• Wed. Apr 17th, 2024

L.A. Guns.

Ah, so Phil and Tracii have been back at it again for roughly over three years. It started with a surprise appearance by Phil joining Tracii one night here in Vegas in December of 2013. It’s nice to see that they’ve patched things up, at least enough to make a go of it professionally again. Let’s face it; who ever really knows the truth, what with unlikely reunions happening regularly just for the money and all. Either way, who could blame them? In many cases, it beats keeping/taking a pay cut and/or getting a “real job” on the side or full time, whatever a “real job” even is these days. But I digress.

Anyway, on to setting the stage for the show. I believe they’ve played in town twice since, the last time, here as well, with two nights back-to-back like this time, if memory serves. Unfortunately, I couldn’t attend either time. I was hoping to make it happen this time, as I hadn’t seen them perform as Guns since the Hollywood Vampires tour. I knew they’d put out a new studio album on Frontiers, The Missing Peace, in late ‘17, with a new one ready to drop shortly. I’d only heard one track from the former so far, but was excited to see new material performed live regardless of hearing the studio gems first. Personally, I think it’s great when a band from decades past still puts out new material, instead of becoming a nostalgia act simply coasting on past hits because it’s “easier,” “not profitable” to release new product, and/or thinking that most of the audience couldn’t care less about it other than to use the time new stuff is performed as a restroom break.

Curtains drawn, Ozzy music was used as a mood setting intro before launching into “The Devil Made Me Do It” off of the aforementioned last long player.

Their 90-minute, 18-song set was actually a couple of songs longer than the official setlist I got a photo of after. It was filled with the expected hits, yet Tracii weaved in a few choice instrumental breaks here and there to keep it interesting. The Page-like violin bow intro to “Over the Edge” was a nice touch, as were the “Paint It Black” and “Star Spangled Banner” snippets tacked onto “Sex Action.” Using the beginning of AC/DC’s “Hell’s Bells” to segue into “Never Enough” was clever. Playing five newer songs kept things fresh. Doing an instrumental during which Tracii traded leads with touring addition substitute axeman Ace Von Johnson (Faster Pussycat) was tasty. (Adam Hamilton, formerly on bass, is on second guitar for shorter tour runs.) Even throwing in “Don’t Look At Me That Way” off of Waking the Dead was a welcome surprise. And I especially dug the ballad off of TMP which to me gave a nod to The Animals’ “House of the Rising Sun.”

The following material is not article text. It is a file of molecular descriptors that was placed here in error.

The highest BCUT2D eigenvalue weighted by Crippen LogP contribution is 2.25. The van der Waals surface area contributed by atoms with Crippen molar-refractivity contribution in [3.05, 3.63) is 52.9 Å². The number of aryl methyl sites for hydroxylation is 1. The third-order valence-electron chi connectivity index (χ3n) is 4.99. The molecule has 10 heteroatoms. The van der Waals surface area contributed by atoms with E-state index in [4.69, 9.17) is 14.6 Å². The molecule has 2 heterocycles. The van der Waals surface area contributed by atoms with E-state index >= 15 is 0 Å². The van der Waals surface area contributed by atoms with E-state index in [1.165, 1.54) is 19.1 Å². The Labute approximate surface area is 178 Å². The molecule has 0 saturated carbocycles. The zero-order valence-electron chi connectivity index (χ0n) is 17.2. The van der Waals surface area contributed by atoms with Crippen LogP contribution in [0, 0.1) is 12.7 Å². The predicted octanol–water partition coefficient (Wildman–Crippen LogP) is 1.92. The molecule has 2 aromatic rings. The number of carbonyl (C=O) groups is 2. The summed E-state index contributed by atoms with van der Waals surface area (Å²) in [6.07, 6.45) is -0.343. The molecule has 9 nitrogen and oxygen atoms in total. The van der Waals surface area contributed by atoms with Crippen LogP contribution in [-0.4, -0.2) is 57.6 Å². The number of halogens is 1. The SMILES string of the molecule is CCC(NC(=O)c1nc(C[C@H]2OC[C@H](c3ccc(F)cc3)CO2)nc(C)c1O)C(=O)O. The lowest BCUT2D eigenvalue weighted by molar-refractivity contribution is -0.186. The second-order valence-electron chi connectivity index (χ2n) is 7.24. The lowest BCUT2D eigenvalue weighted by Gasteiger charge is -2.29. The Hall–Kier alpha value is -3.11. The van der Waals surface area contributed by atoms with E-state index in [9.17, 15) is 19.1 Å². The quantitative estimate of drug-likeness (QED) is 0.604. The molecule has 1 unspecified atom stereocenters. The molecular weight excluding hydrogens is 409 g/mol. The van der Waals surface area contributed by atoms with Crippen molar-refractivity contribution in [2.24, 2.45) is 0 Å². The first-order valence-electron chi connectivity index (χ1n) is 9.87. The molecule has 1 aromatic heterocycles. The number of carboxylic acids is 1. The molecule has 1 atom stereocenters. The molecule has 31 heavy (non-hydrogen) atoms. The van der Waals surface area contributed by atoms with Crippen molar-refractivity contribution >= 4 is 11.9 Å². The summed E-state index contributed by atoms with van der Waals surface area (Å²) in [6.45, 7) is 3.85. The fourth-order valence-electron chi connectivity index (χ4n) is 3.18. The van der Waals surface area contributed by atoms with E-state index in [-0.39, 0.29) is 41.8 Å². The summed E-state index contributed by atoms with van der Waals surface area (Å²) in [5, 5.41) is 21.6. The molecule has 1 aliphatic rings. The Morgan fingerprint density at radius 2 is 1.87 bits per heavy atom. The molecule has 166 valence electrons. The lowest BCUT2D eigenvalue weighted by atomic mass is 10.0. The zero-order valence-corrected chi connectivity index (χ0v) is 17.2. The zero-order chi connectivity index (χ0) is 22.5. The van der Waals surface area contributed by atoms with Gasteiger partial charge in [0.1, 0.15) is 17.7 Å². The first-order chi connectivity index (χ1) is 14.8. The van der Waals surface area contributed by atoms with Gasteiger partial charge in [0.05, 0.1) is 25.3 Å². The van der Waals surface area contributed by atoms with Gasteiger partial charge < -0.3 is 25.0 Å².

Points off? Well, Phil did encounter a mic difficulty towards the end, but through no fault of his own. I’d be lying if I didn’t miss the classic lineup rhythm section, especially Riley on the skins, because the vintage songs felt a tad different to these ears, even though neither guy was a shoddy player. Minor quibbles though.

All in all, a cool outing. Even though the fake out of a full “Crystal Eyes” turned into a fitting intro to “The Ballad of Jayne.” In summary, catch them where/while you can, because the magic is back, silly naysayers dubbing them washed-up has beens be damned. Quite the contrary, I’d say.

Editor’s Note: Unfortunately no photos of this show were able to be taken due to a No Photo Policy on the night of our show review.

By Zenon Skyy

Born in Detroit Rock City, Zenon Skyy started several hard rock bands, one of which had 2 songs of theirs receive airplay on a prominent local FM station. Feeling he needed to leave his birthplace behind to accomplish more, Zenon opted to move to the City of Angels the second week (on Elvis' birthday, no less) of 1990 to further his musical endeavors and kick it up a few notches, his last band in L.A. of 3 total even recorded a pro demo with the likes of Ron Keel at the producer's helm, since he was so impressed with the material. Once the writing was on the wall as far as the musical climate changing, he chose to broaden his musical horizons by attending GIT at Hollywood's esteemed Musicians Institute from '94-'95. Shortly thereafter, he moved to Sin City the night the Stratosphere opened. Zenon's also been known to attend rock trivia contests and fare quite well, usually near or at the top of the heap, while humbly accepting accolades for his encyclopedic knowledge of rock/hard rock/metal especially. When he's not attending concerts, doing corporate events, private parties or officiating weddings as one of Vegas' premier Paul Stanley impersonators, he also continues to write original material (music/lyrics) as well as play lead/rhythm guitar and sing lead vocals.

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